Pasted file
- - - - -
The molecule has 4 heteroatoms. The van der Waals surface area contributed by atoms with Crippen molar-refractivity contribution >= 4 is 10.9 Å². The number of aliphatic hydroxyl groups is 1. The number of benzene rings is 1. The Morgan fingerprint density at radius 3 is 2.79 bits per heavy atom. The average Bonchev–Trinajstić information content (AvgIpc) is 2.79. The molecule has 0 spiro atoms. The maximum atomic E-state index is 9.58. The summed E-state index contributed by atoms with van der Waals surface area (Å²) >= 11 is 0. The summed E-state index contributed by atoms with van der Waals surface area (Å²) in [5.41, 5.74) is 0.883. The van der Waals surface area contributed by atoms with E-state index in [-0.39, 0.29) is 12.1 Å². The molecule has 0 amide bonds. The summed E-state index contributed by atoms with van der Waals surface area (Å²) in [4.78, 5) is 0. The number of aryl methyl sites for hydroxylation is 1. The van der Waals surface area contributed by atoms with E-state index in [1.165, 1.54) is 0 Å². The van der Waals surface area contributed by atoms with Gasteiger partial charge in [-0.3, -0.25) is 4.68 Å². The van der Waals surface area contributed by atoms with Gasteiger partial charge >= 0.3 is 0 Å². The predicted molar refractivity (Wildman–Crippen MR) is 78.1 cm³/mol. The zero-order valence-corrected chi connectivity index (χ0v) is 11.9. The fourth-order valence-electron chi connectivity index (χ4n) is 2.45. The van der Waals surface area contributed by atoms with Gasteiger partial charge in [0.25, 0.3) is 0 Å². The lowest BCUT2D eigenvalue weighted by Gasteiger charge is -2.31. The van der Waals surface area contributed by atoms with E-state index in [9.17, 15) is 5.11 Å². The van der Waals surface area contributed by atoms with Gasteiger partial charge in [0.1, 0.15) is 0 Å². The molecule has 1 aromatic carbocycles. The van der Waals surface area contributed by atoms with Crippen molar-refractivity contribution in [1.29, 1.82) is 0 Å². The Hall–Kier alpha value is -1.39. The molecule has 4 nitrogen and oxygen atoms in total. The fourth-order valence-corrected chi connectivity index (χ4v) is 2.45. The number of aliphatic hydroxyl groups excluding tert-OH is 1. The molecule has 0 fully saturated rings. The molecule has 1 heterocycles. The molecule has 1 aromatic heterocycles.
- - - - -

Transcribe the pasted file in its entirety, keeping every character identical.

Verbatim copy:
The molecule has 4 heteroatoms. The van der Waals surface area contributed by atoms with Crippen molar-refractivity contribution >= 4 is 10.9 Å². The number of aliphatic hydroxyl groups is 1. The number of benzene rings is 1. The Morgan fingerprint density at radius 3 is 2.79 bits per heavy atom. The average Bonchev–Trinajstić information content (AvgIpc) is 2.79. The molecule has 0 spiro atoms. The maximum atomic E-state index is 9.58. The summed E-state index contributed by atoms with van der Waals surface area (Å²) >= 11 is 0. The summed E-state index contributed by atoms with van der Waals surface area (Å²) in [5.41, 5.74) is 0.883. The van der Waals surface area contributed by atoms with E-state index in [-0.39, 0.29) is 12.1 Å². The molecule has 0 amide bonds. The summed E-state index contributed by atoms with van der Waals surface area (Å²) in [4.78, 5) is 0. The number of aryl methyl sites for hydroxylation is 1. The van der Waals surface area contributed by atoms with E-state index in [1.165, 1.54) is 0 Å². The van der Waals surface area contributed by atoms with Gasteiger partial charge in [-0.3, -0.25) is 4.68 Å². The van der Waals surface area contributed by atoms with Gasteiger partial charge >= 0.3 is 0 Å². The predicted molar refractivity (Wildman–Crippen MR) is 78.1 cm³/mol. The zero-order valence-corrected chi connectivity index (χ0v) is 11.9. The fourth-order valence-electron chi connectivity index (χ4n) is 2.45. The van der Waals surface area contributed by atoms with Gasteiger partial charge in [0.25, 0.3) is 0 Å². The lowest BCUT2D eigenvalue weighted by Gasteiger charge is -2.31. The van der Waals surface area contributed by atoms with E-state index in [9.17, 15) is 5.11 Å². The van der Waals surface area contributed by atoms with Gasteiger partial charge in [0.1, 0.15) is 0 Å². The molecule has 1 aromatic carbocycles. The van der Waals surface area contributed by atoms with Crippen molar-refractivity contribution in [1.29, 1.82) is 0 Å². The Hall–Kier alpha value is -1.39. The molecule has 4 nitrogen and oxygen atoms in total. The fourth-order valence-corrected chi connectivity index (χ4v) is 2.45. The number of aliphatic hydroxyl groups excluding tert-OH is 1. The molecule has 0 fully saturated rings. The molecule has 1 heterocycles. The molecule has 1 aromatic heterocycles.